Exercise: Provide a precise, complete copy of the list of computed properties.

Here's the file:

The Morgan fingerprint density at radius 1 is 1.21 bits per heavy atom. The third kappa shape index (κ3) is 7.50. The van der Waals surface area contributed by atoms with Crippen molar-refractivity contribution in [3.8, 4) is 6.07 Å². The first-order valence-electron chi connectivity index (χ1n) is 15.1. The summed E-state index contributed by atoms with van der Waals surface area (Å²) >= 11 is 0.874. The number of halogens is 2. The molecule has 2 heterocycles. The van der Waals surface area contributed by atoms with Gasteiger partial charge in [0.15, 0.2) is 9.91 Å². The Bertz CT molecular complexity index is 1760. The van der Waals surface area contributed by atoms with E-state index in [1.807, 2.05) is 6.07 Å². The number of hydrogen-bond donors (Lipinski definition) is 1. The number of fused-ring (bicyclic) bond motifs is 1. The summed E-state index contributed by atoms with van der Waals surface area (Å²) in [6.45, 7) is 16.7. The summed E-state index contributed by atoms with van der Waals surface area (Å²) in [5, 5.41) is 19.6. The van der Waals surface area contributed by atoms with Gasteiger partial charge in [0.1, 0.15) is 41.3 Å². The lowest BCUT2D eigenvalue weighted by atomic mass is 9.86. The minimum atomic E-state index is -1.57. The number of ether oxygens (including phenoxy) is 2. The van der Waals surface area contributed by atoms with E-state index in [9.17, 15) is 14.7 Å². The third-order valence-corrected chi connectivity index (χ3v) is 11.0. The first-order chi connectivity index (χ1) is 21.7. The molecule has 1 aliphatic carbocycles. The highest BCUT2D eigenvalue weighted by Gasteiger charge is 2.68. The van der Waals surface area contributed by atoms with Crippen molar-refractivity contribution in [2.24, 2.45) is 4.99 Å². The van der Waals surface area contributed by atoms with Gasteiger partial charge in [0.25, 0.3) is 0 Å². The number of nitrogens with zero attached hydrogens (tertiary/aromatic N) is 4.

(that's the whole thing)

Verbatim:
The Morgan fingerprint density at radius 1 is 1.21 bits per heavy atom. The third kappa shape index (κ3) is 7.50. The van der Waals surface area contributed by atoms with Crippen molar-refractivity contribution in [3.8, 4) is 6.07 Å². The first-order valence-electron chi connectivity index (χ1n) is 15.1. The summed E-state index contributed by atoms with van der Waals surface area (Å²) >= 11 is 0.874. The number of halogens is 2. The molecule has 2 heterocycles. The van der Waals surface area contributed by atoms with Gasteiger partial charge in [0.15, 0.2) is 9.91 Å². The Bertz CT molecular complexity index is 1760. The van der Waals surface area contributed by atoms with E-state index in [1.807, 2.05) is 6.07 Å². The number of hydrogen-bond donors (Lipinski definition) is 1. The number of fused-ring (bicyclic) bond motifs is 1. The summed E-state index contributed by atoms with van der Waals surface area (Å²) in [6.45, 7) is 16.7. The summed E-state index contributed by atoms with van der Waals surface area (Å²) in [5, 5.41) is 19.6. The van der Waals surface area contributed by atoms with Gasteiger partial charge in [0.1, 0.15) is 41.3 Å². The lowest BCUT2D eigenvalue weighted by atomic mass is 9.86. The minimum atomic E-state index is -1.57. The number of ether oxygens (including phenoxy) is 2. The van der Waals surface area contributed by atoms with E-state index in [9.17, 15) is 14.7 Å². The third-order valence-corrected chi connectivity index (χ3v) is 11.0. The first-order chi connectivity index (χ1) is 21.7. The molecule has 1 aliphatic carbocycles. The highest BCUT2D eigenvalue weighted by Gasteiger charge is 2.68. The van der Waals surface area contributed by atoms with Crippen molar-refractivity contribution in [2.24, 2.45) is 4.99 Å². The van der Waals surface area contributed by atoms with Gasteiger partial charge in [0.25, 0.3) is 0 Å². The number of nitrogens with zero attached hydrogens (tertiary/aromatic N) is 4.